Moving to the 3500 was a big jump. There is only a minimal cost difference between a 2500 and 3500 but there is a substantial improvement in capability with no downsides that I can see.

Moving to the CTD is a whole other issue and a costly one. I would not want a gasser for my uses but I can certainly understand why some would avoid the cost and just don't need that extra power.

I am also disappointed in the Firestone tires. At 15000 miles the rear tires are more than half worn out. I moved them to the front but I am sure I will need 4 new tires in another 15000 miles or less. I already did the research. Unless something new and better comes along, I plan on going with the Michelin Agilis.

Grit dog

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Posted: 04/24/21 04:09pm Link  |  Quote  |  Print  |  Notify Moderator

Jimk NY, I can again confidently say that there is no substantial improvement in capability ,apples to apples, between your leaf spring 2500 CTD truck and a 3500 srw.
There may be other creature comforts or improvements in power or improvements in a newer model, but apples to apples everything in between the “2500” fender badges and south of the radiator grille and north of the back bumper is the SAME save for an extra leaf spring!
Why are some people so adamant about expressing their wrongness?
And no I don’t expect you to try to explain what these meaningful differences are, you won’t, because there are none.

* This post was edited 04/25/21 03:00pm by Grit dog *


2016 Ram 2500, MotorOps.ca EFIlive tuned, 5” turbo back, 6" lift on 37s
2017 Heartland Torque T29

Grit dog

Black Diamond, WA

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Posted: 04/24/21 04:13pm Link  |  Quote  |  Print  |  Notify Moderator

2012Coleman wrote:

th3_fix3r wrote:

Well... this has been fun. Loads of fun. I'm buying a diesel. 25-3500 Ram. Maybe i'll meet some good folks when i get out there so i don't have to ask my newbie questions here and sort through 7 pages of contradicting arguments. To those of you who have truly just tried and successfully provided information and not been jerks: thank you a ton for your input!
I've read through this thread and unfortunately, - well you said it....

Just remember the few who did state the importance of payload - the number from the doorjamb sticker, over towing capacity. Your current truck as you stated lists 1180 lbs.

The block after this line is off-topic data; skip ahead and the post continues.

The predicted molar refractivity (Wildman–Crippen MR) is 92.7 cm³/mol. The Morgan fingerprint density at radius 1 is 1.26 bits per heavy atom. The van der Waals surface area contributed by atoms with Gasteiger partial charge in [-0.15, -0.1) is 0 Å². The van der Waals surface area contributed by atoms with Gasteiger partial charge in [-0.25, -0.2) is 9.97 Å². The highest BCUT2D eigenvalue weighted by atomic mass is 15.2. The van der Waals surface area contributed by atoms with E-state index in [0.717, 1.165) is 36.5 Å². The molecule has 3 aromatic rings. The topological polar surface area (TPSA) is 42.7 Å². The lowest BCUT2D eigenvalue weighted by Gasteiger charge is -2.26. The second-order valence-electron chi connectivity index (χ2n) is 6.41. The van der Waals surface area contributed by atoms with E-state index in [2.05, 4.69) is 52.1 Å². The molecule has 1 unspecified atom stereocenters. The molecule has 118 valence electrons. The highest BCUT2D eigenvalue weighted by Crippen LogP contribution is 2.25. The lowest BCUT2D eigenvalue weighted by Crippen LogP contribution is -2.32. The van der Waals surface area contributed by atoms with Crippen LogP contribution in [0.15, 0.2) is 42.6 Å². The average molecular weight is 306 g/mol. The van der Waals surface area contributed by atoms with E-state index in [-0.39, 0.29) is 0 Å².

Payload is how much your truck can carry - you can't increase it by adding stuff like airbags or believing conspiracy theories about manufacturers fudging the numbers for devious reasons.

To figure out what your payload is, you either have to load up everything and go to a scale or calculate it.

To calculate, first you need to know tongue weight - which most agree is calculating the TT's GVWR by 13%. In your case the Jayco your interested in has a gross weight of 6000 and 1310 cargo capacity. So 7310 x .13 = 950. Subtract that from your available payload of 1180, and you only have 230 left. Then it's usually a given that for calculation purposes, you take another 100 lbs off for WDH weight. So now you have 130 left - you can see where this is going.

Fully optioned trucks have less payload then minimally optioned trucks - those accessories weigh a lot. Is the engine in your truck able to tow that weight - it certainly is, but is the platform it sits on able to carry it? you could go even deeper, but why? It can or it can't. Is it ok to push the limit because as every armchair engineer out there knows, they built in extra capacity - just in case...

So going to a larger truck - lets talk about the 2500. I have a 12 fifth wheel, and started off with a Ram 2500 6.4 hemi - had the coil springs. Don't remember the exact payload, but if was over 3k - because of the gas engine. Put the Cummings in there and payload goes down - because the engine is heavier. So my Ram 2500 truck was perfectly suited to pull my camper - it didn't squat, and it pulled my previous TT which was 5k like nothing was back there. But I didn't like the revving from the gas engine required to make the power to pull it - I mentioned this here and to someone, that meant I was scared of it - LOL.

so if you go to the diesel, just be sure your ok on payload for any future TT you may decide on.

In my case, I bit the bullet and bought a SRW Ram 3500 CTD and am like a pig in mud. People will say they aren't daily drivers - I drive mine daily - to work and back. The ride isn't that much different than the 2500. The towing experience is awesome - I drove one handed on a 6 hour trip recently. I have the dealership do the maintenance when time to change oil/fuel filters - yea it costs more, but I sock away a few extra bucks in a special savings account at bill paying time - but oil changes are not as frequent. The dealer told me to rely on the computer readout which tells you what percentage life you have left for oil and filters. It's a great truck - I'm very happy with it, but the only downside is that the OEM Firestone tires really suck!